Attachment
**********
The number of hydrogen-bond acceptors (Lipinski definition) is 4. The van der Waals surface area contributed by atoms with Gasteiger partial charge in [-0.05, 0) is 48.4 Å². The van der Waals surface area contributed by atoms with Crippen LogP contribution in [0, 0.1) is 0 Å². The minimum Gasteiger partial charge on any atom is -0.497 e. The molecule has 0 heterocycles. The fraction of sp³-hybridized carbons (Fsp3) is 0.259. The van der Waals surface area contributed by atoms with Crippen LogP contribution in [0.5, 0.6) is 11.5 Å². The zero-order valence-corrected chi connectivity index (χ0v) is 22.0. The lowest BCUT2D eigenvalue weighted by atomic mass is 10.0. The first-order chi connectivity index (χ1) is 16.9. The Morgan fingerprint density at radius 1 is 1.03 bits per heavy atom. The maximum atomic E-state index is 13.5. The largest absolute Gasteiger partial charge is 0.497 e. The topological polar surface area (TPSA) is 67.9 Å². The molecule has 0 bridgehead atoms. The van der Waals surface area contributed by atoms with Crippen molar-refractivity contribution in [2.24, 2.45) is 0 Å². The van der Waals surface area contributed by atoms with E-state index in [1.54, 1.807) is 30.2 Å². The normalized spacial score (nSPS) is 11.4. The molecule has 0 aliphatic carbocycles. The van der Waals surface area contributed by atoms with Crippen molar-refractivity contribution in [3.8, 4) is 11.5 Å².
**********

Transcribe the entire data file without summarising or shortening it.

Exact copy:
The number of hydrogen-bond acceptors (Lipinski definition) is 4. The van der Waals surface area contributed by atoms with Gasteiger partial charge in [-0.05, 0) is 48.4 Å². The van der Waals surface area contributed by atoms with Crippen LogP contribution in [0, 0.1) is 0 Å². The minimum Gasteiger partial charge on any atom is -0.497 e. The molecule has 0 heterocycles. The fraction of sp³-hybridized carbons (Fsp3) is 0.259. The van der Waals surface area contributed by atoms with Crippen LogP contribution in [0.5, 0.6) is 11.5 Å². The zero-order valence-corrected chi connectivity index (χ0v) is 22.0. The lowest BCUT2D eigenvalue weighted by atomic mass is 10.0. The first-order chi connectivity index (χ1) is 16.9. The Morgan fingerprint density at radius 1 is 1.03 bits per heavy atom. The maximum atomic E-state index is 13.5. The largest absolute Gasteiger partial charge is 0.497 e. The topological polar surface area (TPSA) is 67.9 Å². The molecule has 0 bridgehead atoms. The van der Waals surface area contributed by atoms with Crippen molar-refractivity contribution in [2.24, 2.45) is 0 Å². The van der Waals surface area contributed by atoms with E-state index in [1.54, 1.807) is 30.2 Å². The normalized spacial score (nSPS) is 11.4. The molecule has 0 aliphatic carbocycles. The van der Waals surface area contributed by atoms with Crippen molar-refractivity contribution in [3.8, 4) is 11.5 Å².